In a new article on The Huffington Post, NHSA president and CEO Irv Katz ponders the history and future of charity, community support, and lasting change. Read below for a sneak peek.
We like to think that charity is a uniquely — or at least, an especially — American tradition. The French historian, Alexis de Tocqueville, gave this notion credibility in the early 19th century when he referred to American’s propensity to form voluntary associations of all kinds, including charitable. This took de Tocqueville by surprise because voluntary action by groups of citizens was not so much a part of the world he knew, especially Europe.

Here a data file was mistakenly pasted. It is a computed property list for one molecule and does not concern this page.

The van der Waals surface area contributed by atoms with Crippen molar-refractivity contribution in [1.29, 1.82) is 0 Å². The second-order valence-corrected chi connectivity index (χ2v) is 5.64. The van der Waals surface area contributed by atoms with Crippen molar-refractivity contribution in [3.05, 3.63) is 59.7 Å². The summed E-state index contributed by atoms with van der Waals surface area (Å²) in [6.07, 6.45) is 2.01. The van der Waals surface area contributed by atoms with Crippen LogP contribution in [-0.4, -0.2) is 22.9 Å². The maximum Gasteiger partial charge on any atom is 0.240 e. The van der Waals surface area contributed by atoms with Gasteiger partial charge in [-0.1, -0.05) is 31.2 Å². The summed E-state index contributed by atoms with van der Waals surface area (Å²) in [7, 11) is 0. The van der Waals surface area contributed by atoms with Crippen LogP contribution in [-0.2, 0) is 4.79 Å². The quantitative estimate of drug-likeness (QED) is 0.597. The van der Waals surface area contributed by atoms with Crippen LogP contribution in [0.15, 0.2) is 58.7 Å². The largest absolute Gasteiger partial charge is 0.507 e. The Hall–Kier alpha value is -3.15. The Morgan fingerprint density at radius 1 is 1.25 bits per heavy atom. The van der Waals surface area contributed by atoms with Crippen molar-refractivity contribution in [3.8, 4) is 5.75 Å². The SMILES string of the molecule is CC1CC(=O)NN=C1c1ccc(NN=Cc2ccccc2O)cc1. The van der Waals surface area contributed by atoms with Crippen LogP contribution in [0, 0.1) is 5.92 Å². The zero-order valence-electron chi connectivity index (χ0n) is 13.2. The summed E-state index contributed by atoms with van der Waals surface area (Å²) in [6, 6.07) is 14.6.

Consider the heyday of social movements a century ago, when many of the “charities” we know well today were founded: children’s aid societies, settlement houses, workmen’s educational groups and burial societies, as well as the United Ways, Boys and Girls Clubs, Urban Leagues, Boy Scouts and Girl Scouts that are still with us today.
But is the American practice of “charity” what it needs to be, what it could be?